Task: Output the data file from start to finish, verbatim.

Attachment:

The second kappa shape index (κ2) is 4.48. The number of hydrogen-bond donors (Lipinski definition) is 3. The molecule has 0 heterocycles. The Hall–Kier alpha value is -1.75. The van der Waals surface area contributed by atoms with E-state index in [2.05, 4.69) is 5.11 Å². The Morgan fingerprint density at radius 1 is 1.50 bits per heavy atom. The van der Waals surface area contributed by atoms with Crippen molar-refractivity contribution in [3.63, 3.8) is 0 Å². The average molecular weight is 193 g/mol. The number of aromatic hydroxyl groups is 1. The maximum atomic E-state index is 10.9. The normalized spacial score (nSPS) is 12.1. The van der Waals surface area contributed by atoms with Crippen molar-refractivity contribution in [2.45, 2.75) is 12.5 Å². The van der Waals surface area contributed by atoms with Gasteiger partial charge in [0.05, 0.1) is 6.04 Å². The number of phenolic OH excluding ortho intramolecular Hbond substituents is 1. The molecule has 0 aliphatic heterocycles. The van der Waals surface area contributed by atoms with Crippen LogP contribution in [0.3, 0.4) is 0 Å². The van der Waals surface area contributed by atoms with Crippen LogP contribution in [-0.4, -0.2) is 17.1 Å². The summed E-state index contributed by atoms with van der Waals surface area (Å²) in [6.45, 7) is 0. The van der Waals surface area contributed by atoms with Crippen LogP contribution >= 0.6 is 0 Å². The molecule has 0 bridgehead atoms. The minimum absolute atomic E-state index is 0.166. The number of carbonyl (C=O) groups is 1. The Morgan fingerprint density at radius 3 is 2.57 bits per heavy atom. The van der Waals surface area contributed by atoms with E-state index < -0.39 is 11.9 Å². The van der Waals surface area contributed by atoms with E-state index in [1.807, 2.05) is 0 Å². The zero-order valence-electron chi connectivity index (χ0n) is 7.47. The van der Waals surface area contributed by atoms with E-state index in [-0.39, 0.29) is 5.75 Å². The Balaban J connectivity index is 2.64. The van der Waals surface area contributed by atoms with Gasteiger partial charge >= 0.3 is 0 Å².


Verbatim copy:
The second kappa shape index (κ2) is 4.48. The number of hydrogen-bond donors (Lipinski definition) is 3. The molecule has 0 heterocycles. The Hall–Kier alpha value is -1.75. The van der Waals surface area contributed by atoms with E-state index in [2.05, 4.69) is 5.11 Å². The Morgan fingerprint density at radius 1 is 1.50 bits per heavy atom. The van der Waals surface area contributed by atoms with Crippen molar-refractivity contribution in [3.63, 3.8) is 0 Å². The average molecular weight is 193 g/mol. The number of aromatic hydroxyl groups is 1. The maximum atomic E-state index is 10.9. The normalized spacial score (nSPS) is 12.1. The van der Waals surface area contributed by atoms with Crippen molar-refractivity contribution in [2.45, 2.75) is 12.5 Å². The van der Waals surface area contributed by atoms with Gasteiger partial charge in [0.05, 0.1) is 6.04 Å². The number of phenolic OH excluding ortho intramolecular Hbond substituents is 1. The molecule has 0 aliphatic heterocycles. The van der Waals surface area contributed by atoms with Crippen LogP contribution in [0.3, 0.4) is 0 Å². The van der Waals surface area contributed by atoms with Crippen LogP contribution in [-0.4, -0.2) is 17.1 Å². The summed E-state index contributed by atoms with van der Waals surface area (Å²) in [6.45, 7) is 0. The van der Waals surface area contributed by atoms with Crippen LogP contribution >= 0.6 is 0 Å². The molecule has 0 bridgehead atoms. The minimum absolute atomic E-state index is 0.166. The number of carbonyl (C=O) groups is 1. The Morgan fingerprint density at radius 3 is 2.57 bits per heavy atom. The van der Waals surface area contributed by atoms with E-state index < -0.39 is 11.9 Å². The van der Waals surface area contributed by atoms with E-state index in [1.807, 2.05) is 0 Å². The zero-order valence-electron chi connectivity index (χ0n) is 7.47. The van der Waals surface area contributed by atoms with E-state index in [-0.39, 0.29) is 5.75 Å². The Balaban J connectivity index is 2.64. The van der Waals surface area contributed by atoms with Gasteiger partial charge >= 0.3 is 0 Å².